The latest in treating running injuries with Graston Technique®.

Injuries can plague runners for a long time and may reoccur frequently once they do get back to running. In my practice, compromised soft tissue is one of the main causes of chronic injury. Accurately identifying the problem and regaining normal biomechanical function of these tissues is key to getting a runner back on the road. Graston Technique® is a tool that can help.

Most running injuries are slow to develop due to the high-volume repetitive nature of the activity. Problems may easily date back weeks or even months before the runner experiences any symptoms. Initial changes include low-grade inflammation, muscular tension or contracture, fascial adhesion and tissue hypoxia—a lack of proper oxygen delivery to the cells. With every run, these underlying issues can impact mobility, tissue strength/activation, endurance, post-run tissue recovery and ultimately lead to injury.

Getting to the root cause of the problem is always the main priority in my diagnostic process. It is important to go beyond identifying what the injury is. We need to understand why the injury is occurring to help completely address the problem and minimize the risk of injury reoccurrence. 

Functional testing—palpating all the primary, secondary and associated muscular and fascial structures related to the diagnosis—is a tool I often use to understand an injury. How these tissues feel tells an experienced practitioner a tremendous amount about the current state of the tissue and the tissues’ ability to perform what is expected during running.

An invaluable treatment option I use in practice is a therapy called the Graston Technique® (GT), which not only addresses these types of tissue changes but also helps to identify the underlying problem. In GT the practitioner uses a flat stainless steel instrument on soft tissue to assess its health. These instruments are used not only to manipulate the problematic tissue but also to help identify problem areas. 

The quality of how these tissues feel changes as a person develops a problem. Newer injuries, as long as inflammation isn’t too drastic, often feel bumpy and knotted. In longstanding chronic injuries, the tissues feels dense and ropey, sometimes even like thick leather.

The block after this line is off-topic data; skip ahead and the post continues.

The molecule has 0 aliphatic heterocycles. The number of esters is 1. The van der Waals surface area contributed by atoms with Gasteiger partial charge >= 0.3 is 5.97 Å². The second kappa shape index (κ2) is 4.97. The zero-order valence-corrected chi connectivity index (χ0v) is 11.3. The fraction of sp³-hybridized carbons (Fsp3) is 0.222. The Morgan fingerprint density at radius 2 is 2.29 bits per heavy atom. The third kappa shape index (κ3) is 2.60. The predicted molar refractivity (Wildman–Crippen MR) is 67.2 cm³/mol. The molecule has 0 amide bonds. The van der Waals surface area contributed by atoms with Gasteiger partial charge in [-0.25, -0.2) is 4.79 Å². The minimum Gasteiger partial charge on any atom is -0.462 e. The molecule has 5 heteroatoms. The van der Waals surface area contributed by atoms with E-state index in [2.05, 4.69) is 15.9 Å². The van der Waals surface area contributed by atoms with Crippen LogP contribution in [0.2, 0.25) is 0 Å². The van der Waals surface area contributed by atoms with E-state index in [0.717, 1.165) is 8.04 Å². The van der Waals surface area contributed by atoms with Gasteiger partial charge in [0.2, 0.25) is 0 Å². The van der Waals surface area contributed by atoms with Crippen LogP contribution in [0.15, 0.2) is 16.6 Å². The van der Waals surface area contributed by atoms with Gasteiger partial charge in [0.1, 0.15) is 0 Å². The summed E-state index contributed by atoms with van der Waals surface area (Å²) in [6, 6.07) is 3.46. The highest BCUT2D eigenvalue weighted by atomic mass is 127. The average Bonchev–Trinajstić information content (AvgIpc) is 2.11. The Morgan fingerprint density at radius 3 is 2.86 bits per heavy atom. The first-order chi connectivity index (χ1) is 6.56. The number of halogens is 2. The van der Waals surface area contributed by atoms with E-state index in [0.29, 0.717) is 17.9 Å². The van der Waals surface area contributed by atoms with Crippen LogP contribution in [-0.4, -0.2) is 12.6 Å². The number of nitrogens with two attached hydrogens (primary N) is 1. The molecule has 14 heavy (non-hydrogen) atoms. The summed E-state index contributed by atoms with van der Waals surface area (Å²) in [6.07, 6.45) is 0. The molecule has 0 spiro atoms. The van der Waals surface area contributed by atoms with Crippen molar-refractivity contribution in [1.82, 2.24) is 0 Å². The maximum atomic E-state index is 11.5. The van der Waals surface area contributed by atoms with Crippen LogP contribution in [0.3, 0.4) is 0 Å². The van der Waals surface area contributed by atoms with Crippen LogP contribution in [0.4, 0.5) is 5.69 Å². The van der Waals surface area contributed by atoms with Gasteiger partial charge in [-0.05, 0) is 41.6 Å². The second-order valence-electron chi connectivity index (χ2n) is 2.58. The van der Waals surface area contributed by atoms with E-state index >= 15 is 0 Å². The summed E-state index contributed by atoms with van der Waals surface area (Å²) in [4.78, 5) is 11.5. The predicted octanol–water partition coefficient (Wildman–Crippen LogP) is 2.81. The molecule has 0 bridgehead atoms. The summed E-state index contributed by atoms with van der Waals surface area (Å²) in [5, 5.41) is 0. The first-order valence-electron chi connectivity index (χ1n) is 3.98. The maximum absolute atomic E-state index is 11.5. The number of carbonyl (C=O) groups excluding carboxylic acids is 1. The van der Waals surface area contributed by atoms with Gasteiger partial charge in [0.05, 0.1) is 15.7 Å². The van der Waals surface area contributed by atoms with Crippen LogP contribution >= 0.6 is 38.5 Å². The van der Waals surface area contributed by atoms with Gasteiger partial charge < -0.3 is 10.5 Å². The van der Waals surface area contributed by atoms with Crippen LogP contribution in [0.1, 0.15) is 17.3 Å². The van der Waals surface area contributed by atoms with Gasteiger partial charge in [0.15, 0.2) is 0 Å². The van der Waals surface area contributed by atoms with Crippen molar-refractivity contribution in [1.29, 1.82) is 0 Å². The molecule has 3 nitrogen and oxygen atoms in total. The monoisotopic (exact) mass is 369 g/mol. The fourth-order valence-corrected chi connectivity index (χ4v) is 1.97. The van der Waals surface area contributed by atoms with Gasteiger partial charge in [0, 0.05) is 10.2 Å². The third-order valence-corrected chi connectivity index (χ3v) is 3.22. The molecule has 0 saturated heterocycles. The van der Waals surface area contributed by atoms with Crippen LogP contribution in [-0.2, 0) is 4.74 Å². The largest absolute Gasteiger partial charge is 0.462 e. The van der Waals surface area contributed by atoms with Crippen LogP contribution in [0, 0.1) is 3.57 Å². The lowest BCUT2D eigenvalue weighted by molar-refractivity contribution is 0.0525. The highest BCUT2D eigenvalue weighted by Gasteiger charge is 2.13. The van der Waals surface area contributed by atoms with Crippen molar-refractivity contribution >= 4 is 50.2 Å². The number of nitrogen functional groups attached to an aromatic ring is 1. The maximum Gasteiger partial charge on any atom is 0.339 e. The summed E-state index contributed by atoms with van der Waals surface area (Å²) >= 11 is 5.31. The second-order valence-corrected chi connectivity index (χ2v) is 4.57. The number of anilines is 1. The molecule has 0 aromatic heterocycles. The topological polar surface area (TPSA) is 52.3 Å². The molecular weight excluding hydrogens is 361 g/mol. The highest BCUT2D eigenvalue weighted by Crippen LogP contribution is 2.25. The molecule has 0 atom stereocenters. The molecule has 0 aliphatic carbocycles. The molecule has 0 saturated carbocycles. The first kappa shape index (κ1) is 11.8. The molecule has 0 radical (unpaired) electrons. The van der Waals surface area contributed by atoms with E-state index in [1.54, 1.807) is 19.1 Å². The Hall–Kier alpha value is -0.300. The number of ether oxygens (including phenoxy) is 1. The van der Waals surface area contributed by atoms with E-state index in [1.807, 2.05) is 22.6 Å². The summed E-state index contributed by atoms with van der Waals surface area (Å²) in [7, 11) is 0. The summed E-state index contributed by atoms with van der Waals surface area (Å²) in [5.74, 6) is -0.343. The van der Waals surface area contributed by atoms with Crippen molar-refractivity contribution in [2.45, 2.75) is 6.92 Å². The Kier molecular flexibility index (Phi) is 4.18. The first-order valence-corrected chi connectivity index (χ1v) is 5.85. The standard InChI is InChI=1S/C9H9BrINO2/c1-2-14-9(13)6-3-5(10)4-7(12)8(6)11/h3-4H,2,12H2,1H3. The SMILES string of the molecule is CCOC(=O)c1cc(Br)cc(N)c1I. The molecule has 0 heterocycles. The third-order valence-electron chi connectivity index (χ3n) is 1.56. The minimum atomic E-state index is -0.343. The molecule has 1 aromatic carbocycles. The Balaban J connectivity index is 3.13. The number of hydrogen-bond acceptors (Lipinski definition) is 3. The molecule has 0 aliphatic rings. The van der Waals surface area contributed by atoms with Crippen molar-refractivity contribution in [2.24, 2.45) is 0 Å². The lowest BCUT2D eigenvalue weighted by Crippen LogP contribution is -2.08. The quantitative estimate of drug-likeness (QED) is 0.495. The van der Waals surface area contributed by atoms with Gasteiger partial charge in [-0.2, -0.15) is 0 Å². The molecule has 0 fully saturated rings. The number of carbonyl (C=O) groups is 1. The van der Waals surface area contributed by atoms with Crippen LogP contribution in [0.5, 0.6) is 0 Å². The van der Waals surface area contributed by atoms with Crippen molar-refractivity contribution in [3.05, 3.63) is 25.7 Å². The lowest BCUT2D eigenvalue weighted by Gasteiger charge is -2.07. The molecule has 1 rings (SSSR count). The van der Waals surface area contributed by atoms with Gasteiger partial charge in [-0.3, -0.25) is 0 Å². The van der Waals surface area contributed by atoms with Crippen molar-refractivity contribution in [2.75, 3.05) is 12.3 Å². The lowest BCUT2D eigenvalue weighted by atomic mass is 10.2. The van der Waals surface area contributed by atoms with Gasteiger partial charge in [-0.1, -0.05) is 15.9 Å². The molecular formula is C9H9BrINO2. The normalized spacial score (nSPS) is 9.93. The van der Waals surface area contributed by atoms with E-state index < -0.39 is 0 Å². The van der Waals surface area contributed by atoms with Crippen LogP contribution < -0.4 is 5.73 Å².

Manual palpation is an excellent method of identifying tissues changes. However, the rigidity of the steel in GT instruments can provide insight beyond manual palpation.

Typically, between three and five treatments are necessary to release tissue tension. Patients work on mobility exercises between treatments to help prevent the tissues from reverting back to tight knots. After treatment, you can expect some mild redness and temporary swelling. Occasionally you might see petechia—small red dots where the blood vessels under the skin have been temporarily irritated, but they typically disappear within 24 to 48 hours. 

Unfortunately, very deep structures cannot be effectively treated with this technique, as the practitioner would have to compress through too many layers of healthy tissue to reach the problem area. With deeper injuries, your practitioner will likely seek an alternative therapy, such as acupuncture or dry needling.

For any longstanding, chronic, re-occurring injury, consider seeing a certified GT provider for assessment and treatment. You’ll be back on the trail in no time!

More Inspiration: You might also find this article on building ankle strength to be interesting.

Author: Dr. Richard Thomson is practice lead at Active Approach in Halifax and is a contributor to Optimyz magazine. His doctorate is in chiropractic medicine and he has a degree in kinesiology from the University of Western Ontario.

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